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Tuesday, February 15, 2011

Survival Lessons: An Egypt Case Study

If you are looking for an excellent example of what happens when TSHTF or a society begins to crumble, you need look no further than the news about the situation in Egypt. Here's some lessons:
  • Situations, particularly political situations, can change very quickly. A few weeks ago it was business as usual, and now it is a freaking madhouse there. So while it is nice that the evening news can give you a week or two notice about the coming winter storm or hurricane, many other disastrous situations happen very quickly (which means you need to be prepared NOW!).
  • Things that are in short supply over the course of a few days: water, food, security (neighbors are now having to band together to defend their property), money (ATMs are pretty much all out of order).
  • The economy has come to a standstill. All phases of the economy have shut down due to this event. Suppliers can't deliver or manufacture goods. People aren't going to work. Citizens aren't out shopping or eating eating in restaurants. The very basics of the economy are ceasing to function (think, during such an event people skip going to the dentist, they certainly won't go in for plastic surgery or visit their local barber for a haircut). In short, no money is being exchanged in the usual economy (although I am sure the black market economy especially in weapons and other critically needed items is booming).
  • Going out on the streets is a lesson in chaos. When there is no sense of safety or order, you take your life in your hands when you venture out. Even though the demonstrations started peacefully enough, they have degenerated into violence.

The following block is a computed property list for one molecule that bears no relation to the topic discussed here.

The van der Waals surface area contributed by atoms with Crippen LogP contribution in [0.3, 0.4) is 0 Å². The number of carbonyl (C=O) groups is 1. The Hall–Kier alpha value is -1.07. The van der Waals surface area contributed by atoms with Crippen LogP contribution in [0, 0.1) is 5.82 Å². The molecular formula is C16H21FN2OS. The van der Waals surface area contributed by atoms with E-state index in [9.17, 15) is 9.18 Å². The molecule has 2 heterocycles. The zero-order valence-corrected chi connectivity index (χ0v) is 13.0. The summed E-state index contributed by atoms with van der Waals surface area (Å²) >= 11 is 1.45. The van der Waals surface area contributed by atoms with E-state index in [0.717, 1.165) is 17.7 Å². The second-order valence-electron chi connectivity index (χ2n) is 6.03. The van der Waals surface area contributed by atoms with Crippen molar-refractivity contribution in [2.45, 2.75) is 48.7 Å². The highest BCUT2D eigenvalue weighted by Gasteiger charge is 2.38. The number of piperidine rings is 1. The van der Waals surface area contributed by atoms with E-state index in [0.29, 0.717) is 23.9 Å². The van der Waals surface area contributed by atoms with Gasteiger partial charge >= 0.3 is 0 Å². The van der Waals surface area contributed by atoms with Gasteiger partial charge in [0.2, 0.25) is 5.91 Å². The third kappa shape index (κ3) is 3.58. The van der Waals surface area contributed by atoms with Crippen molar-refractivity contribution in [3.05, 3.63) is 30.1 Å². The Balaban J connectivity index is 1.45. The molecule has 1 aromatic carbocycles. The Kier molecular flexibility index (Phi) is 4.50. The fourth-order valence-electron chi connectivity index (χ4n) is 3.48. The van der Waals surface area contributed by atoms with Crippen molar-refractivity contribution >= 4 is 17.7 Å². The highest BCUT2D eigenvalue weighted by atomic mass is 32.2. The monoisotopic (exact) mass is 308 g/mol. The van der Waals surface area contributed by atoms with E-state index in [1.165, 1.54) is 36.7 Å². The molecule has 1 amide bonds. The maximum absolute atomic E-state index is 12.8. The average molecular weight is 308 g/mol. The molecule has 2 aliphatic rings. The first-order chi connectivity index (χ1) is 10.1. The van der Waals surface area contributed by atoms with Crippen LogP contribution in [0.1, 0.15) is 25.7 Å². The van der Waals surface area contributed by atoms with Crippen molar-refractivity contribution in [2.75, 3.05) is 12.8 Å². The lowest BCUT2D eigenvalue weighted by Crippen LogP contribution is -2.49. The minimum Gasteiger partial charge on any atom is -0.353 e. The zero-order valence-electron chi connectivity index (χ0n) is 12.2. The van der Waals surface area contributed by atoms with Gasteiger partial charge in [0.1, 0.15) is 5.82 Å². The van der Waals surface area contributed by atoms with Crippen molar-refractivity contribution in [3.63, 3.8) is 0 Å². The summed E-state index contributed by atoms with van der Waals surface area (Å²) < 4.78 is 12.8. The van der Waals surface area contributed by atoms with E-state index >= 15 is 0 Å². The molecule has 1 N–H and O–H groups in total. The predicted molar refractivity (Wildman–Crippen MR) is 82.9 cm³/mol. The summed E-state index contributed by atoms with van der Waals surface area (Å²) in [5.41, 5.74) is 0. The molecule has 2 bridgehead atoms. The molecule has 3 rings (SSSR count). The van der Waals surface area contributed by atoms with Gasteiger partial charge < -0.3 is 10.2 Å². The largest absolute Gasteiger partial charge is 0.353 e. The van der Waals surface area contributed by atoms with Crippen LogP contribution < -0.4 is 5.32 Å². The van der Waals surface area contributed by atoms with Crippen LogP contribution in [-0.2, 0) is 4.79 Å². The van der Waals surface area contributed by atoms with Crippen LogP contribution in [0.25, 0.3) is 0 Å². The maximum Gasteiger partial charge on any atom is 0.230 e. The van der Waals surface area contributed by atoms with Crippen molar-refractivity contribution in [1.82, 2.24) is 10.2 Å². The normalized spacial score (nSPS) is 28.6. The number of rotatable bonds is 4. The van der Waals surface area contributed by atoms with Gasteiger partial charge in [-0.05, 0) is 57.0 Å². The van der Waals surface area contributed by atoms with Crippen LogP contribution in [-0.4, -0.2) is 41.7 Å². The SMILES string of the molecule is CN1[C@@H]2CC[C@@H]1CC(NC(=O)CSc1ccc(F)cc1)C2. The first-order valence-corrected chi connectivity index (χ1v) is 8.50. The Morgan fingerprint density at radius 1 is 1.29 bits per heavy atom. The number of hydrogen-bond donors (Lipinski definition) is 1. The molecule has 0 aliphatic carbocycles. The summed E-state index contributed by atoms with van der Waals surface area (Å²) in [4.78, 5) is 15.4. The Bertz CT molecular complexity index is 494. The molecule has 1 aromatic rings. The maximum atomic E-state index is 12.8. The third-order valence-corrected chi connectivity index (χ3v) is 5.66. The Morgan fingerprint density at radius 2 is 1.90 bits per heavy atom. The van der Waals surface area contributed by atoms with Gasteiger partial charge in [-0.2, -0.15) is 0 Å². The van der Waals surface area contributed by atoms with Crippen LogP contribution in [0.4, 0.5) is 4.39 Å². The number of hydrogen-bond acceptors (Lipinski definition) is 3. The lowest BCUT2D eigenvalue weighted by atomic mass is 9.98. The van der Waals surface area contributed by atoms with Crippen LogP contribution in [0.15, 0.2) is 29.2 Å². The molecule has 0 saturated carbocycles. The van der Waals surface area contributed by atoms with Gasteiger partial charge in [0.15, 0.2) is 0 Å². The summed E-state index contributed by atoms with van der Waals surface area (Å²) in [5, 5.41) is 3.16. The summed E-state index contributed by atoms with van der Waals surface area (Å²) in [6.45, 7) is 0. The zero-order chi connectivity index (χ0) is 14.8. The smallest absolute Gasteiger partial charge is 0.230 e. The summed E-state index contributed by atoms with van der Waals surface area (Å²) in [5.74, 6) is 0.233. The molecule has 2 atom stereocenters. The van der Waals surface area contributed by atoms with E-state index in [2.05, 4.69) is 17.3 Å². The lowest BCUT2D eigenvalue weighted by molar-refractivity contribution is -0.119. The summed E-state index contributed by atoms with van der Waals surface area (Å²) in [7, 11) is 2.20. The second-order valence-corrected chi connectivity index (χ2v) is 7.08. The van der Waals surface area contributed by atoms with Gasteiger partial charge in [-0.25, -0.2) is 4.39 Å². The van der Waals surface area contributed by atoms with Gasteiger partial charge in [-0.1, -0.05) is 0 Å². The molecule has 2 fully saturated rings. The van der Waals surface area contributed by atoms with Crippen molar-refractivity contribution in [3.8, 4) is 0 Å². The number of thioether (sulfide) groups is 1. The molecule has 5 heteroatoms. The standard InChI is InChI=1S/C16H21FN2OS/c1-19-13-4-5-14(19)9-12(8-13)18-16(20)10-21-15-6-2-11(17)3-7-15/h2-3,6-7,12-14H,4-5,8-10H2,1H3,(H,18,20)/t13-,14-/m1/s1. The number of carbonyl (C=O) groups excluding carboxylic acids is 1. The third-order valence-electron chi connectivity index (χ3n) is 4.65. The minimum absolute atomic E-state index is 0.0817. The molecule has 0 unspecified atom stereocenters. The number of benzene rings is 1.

• The rules of polite society have gone out the window. Now you will see mostly men on the streets as women and children are hidden away from the violence. The wealthy, the elderly, basically anyone who is not able to protect themself could be in danger, not to mention those in the middle of the riots.
  • When there is no social order, looting is one of the first things to happen. People will take advantage of the fact that no one is in charge and the police won't be coming so they think that they can just take anything they want. Citizens have, again, banded together to prevent looting and there is no such thing as waiting for a jury trial.
  • The "mob mentality" can take over quickly and people can turn on each other in a heartbeat. People can be wholly unreasonable when they are in the midst of crisis and the mob mentality takes over. Even well respected journalists have been attacked.
  • Infrastructure can go down quickly. This has been a common tactic for centuries--take out infrastructure (centuries ago it was destroying bridges and stopping the flow of water, these days shutting down electricity and the internet have the similar affect)--and control the people.
  • Escape may or may not be possible so other alternatives need to be planned for. During political uprisings, many people head to the airport or try to find other routes to get away from the chaos. The problem is that everyone else has the same idea and systems that can barely handle usual day to day traffic can become overloaded and shut down rather quickly.
  • People end up protecting themselves since the police won't be coming. In Egypt many people were brandishing knives and clubs. I would prefer an AK and Glock (and plenty of ammo). Again, plan accordingly.
So what have we learned? That what you have been doing all along is important. Stocking up on water in case the water stops flowing is important. Ditto stocking up on food. Making sure your home/business is secure and can withstand looting attempts is also important. Having goods that can be bartered in case the cash economy comes to a halt is a good idea. Being able to communicate outside of the usual ways (ie: HAM radio) is also important. Being able to protect yourself when there is no law and order could become a necessity. Working together now, with friends and neighbors, is a good idea as these may be the people you depend on in a disaster. Having alternate escape routes pre-planned could come in handy. Being creative and being able to react in a flexible manner is also important in chaotic, fluid situations.
Whether this will be a short term glitch or a long term event that will change Egyptian society significantly is still to be seen, but the opportunity to learn from afar by watching what is happening over there is a very good idea.

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